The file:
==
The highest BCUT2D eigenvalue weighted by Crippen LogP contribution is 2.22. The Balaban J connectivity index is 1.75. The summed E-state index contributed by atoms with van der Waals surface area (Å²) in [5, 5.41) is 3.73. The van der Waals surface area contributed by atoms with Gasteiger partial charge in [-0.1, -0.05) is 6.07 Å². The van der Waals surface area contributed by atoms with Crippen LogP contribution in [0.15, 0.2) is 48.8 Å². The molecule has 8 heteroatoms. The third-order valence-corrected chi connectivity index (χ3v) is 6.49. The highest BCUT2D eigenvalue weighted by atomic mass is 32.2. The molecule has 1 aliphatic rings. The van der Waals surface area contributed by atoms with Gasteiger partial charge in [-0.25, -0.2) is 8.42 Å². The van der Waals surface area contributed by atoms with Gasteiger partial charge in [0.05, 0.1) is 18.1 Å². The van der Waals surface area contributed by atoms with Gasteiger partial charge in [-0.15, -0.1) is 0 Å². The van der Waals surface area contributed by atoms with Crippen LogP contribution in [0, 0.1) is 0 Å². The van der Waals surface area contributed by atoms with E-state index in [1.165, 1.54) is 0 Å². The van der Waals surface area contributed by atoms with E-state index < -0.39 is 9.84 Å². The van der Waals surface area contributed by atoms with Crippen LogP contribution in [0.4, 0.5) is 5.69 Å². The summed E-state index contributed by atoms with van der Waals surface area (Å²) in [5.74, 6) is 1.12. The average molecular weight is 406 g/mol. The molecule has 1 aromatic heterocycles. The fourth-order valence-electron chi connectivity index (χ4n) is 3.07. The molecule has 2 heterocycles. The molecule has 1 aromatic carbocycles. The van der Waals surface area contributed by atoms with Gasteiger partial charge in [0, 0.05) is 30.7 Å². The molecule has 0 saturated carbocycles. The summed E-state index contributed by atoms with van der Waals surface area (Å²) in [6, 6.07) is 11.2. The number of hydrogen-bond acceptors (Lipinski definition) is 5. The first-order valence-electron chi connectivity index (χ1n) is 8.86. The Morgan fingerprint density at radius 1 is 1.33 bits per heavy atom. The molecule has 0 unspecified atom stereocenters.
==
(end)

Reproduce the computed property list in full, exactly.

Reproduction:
The highest BCUT2D eigenvalue weighted by Crippen LogP contribution is 2.22. The Balaban J connectivity index is 1.75. The summed E-state index contributed by atoms with van der Waals surface area (Å²) in [5, 5.41) is 3.73. The van der Waals surface area contributed by atoms with Gasteiger partial charge in [-0.1, -0.05) is 6.07 Å². The van der Waals surface area contributed by atoms with Crippen LogP contribution in [0.15, 0.2) is 48.8 Å². The molecule has 8 heteroatoms. The third-order valence-corrected chi connectivity index (χ3v) is 6.49. The highest BCUT2D eigenvalue weighted by atomic mass is 32.2. The molecule has 1 aliphatic rings. The van der Waals surface area contributed by atoms with Gasteiger partial charge in [-0.25, -0.2) is 8.42 Å². The van der Waals surface area contributed by atoms with Gasteiger partial charge in [0.05, 0.1) is 18.1 Å². The van der Waals surface area contributed by atoms with Gasteiger partial charge in [-0.15, -0.1) is 0 Å². The van der Waals surface area contributed by atoms with Crippen LogP contribution in [0, 0.1) is 0 Å². The van der Waals surface area contributed by atoms with E-state index in [1.165, 1.54) is 0 Å². The van der Waals surface area contributed by atoms with E-state index < -0.39 is 9.84 Å². The van der Waals surface area contributed by atoms with Crippen LogP contribution in [0.4, 0.5) is 5.69 Å². The summed E-state index contributed by atoms with van der Waals surface area (Å²) in [5.74, 6) is 1.12. The average molecular weight is 406 g/mol. The molecule has 1 aromatic heterocycles. The fourth-order valence-electron chi connectivity index (χ4n) is 3.07. The molecule has 2 heterocycles. The molecule has 1 aromatic carbocycles. The van der Waals surface area contributed by atoms with Gasteiger partial charge in [0, 0.05) is 30.7 Å². The molecule has 0 saturated carbocycles. The summed E-state index contributed by atoms with van der Waals surface area (Å²) in [6, 6.07) is 11.2. The number of hydrogen-bond acceptors (Lipinski definition) is 5. The first-order valence-electron chi connectivity index (χ1n) is 8.86. The Morgan fingerprint density at radius 1 is 1.33 bits per heavy atom. The molecule has 0 unspecified atom stereocenters.